Zimbabwe spiraling into its worst economic crisis in a decade

Spread This News

AFTER enduring through hyperinflation and economic crisis in 2008, Zimbabwe is yet again facing the fear of another round of hyperinflation as people ration basic necessities like bottled water and even beers.

The new finance minister, Mthuli Ncube stated the country is in middle-economy now who was also the one encouraging the apex banks to adopt cryptos and that digital assets could save country’s issues.

Zimbabwe has a history of economic crisis and hyperinflation. In 2008, the country has been hit with the second-highest hyperinflation in the recorded history with an estimated inflation rate of 79,600,000,000% in mid-November.

Now, yet again, Zimbabwe has plunged into its worst economic crisis in a decade. People are rationing basic items like bottled water and even beer. But the most worrying thing is the short supply of drugs and the health system of the country has already been on the brink of collapse for a long time.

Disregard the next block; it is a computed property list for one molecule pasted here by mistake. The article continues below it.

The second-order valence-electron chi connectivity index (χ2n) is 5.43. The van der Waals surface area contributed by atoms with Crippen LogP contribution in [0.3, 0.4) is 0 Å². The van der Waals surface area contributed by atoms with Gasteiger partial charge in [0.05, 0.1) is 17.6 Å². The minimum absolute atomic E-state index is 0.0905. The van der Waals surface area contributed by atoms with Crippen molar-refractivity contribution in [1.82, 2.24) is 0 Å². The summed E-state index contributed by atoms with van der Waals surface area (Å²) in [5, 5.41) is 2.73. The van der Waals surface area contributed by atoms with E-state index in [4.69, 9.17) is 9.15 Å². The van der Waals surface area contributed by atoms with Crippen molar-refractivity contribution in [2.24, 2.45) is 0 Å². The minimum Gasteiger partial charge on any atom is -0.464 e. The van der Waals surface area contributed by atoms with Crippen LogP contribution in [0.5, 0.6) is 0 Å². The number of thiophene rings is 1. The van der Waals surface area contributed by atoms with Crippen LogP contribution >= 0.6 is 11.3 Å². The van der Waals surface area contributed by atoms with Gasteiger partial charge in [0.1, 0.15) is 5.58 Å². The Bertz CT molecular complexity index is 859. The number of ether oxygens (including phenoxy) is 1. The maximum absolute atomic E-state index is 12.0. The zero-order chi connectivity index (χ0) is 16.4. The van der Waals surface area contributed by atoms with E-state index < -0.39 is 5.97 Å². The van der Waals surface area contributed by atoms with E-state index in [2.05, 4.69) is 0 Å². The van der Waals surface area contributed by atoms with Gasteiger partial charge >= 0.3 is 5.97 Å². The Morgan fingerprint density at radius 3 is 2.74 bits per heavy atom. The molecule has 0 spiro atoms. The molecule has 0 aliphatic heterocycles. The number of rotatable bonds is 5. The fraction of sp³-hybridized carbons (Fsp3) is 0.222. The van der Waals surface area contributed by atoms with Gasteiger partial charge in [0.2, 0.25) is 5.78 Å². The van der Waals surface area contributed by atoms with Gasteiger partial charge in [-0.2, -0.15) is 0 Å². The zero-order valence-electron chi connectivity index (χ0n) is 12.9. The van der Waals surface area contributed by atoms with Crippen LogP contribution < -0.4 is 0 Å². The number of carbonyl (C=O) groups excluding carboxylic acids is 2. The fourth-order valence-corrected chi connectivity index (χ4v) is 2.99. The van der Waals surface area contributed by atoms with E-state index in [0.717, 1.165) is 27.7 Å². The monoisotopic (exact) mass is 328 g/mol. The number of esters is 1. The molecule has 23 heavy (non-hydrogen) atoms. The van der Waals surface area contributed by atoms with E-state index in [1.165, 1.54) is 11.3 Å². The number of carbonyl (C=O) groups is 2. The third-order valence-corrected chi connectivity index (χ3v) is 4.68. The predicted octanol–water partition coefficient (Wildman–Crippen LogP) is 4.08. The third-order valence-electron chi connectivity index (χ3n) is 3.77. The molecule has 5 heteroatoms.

A local media channel quoted a citizen, “I bought these same allergy pills for a dollar last week, today they are $13.” The shortage of medicines is described as “severe” by the country’s Retail Pharmacists Association.

Many are fearing that the current crisis could spiral into a decade old like collapse when the plastic bags of 100-trillion Zimbabwe dollar banknotes were not enough to buy basic groceries.

Since 2008, the country has been relying on US dollars to conduct daily transactions. Now, due to soaring US dollar rates in the black market, it is becoming hard for the people to stock up on inventories.

Last week, finance and economic minister prof. Mthuli Ncube has announced that after taking into account the large informal sector and rebasing the gross domestic product, the country is middle-income economy now.

Just a few days back, he also tried to reassure the public that their money would be safe in the banks as a legal instrument will be placed in order to ensure their accounts aren’t raided by the government as happened in 2008.

This could be an opportunity for the cryptocurrency market to create a presence in the severely crashing economy. In mid-September, Ncube himself has stated that investing in cryptocurrencies can solve the issue of ongoing crisis in the country.

However, not long back, Zimbabwe’s central bank banned the banks and financial institutions to deal with businesses engaged in cryptos. In response, Golix, a crypto exchange filed a complaint. The High Court lifted the ban enabling the crypto activities to resume in the country.